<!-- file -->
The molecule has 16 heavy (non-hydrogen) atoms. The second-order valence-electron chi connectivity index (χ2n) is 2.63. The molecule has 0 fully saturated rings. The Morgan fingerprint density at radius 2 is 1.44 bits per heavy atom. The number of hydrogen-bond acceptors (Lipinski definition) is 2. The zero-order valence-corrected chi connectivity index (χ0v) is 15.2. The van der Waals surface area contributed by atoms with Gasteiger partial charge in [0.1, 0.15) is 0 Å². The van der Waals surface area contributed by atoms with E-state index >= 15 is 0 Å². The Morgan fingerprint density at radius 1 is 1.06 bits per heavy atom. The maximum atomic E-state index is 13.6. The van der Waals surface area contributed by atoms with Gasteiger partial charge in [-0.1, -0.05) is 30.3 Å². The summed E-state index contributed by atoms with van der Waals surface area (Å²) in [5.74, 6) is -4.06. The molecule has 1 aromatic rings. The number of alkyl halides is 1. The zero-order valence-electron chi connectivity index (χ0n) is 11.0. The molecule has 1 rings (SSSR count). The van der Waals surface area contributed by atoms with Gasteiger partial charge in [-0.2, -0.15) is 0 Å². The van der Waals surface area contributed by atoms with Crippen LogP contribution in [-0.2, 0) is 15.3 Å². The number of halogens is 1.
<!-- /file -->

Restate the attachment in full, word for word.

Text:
The molecule has 16 heavy (non-hydrogen) atoms. The second-order valence-electron chi connectivity index (χ2n) is 2.63. The molecule has 0 fully saturated rings. The Morgan fingerprint density at radius 2 is 1.44 bits per heavy atom. The number of hydrogen-bond acceptors (Lipinski definition) is 2. The zero-order valence-corrected chi connectivity index (χ0v) is 15.2. The van der Waals surface area contributed by atoms with Gasteiger partial charge in [0.1, 0.15) is 0 Å². The van der Waals surface area contributed by atoms with E-state index >= 15 is 0 Å². The Morgan fingerprint density at radius 1 is 1.06 bits per heavy atom. The maximum atomic E-state index is 13.6. The van der Waals surface area contributed by atoms with Gasteiger partial charge in [-0.1, -0.05) is 30.3 Å². The summed E-state index contributed by atoms with van der Waals surface area (Å²) in [5.74, 6) is -4.06. The molecule has 1 aromatic rings. The number of alkyl halides is 1. The zero-order valence-electron chi connectivity index (χ0n) is 11.0. The molecule has 1 rings (SSSR count). The van der Waals surface area contributed by atoms with Gasteiger partial charge in [-0.2, -0.15) is 0 Å². The van der Waals surface area contributed by atoms with Crippen LogP contribution in [-0.2, 0) is 15.3 Å². The number of halogens is 1.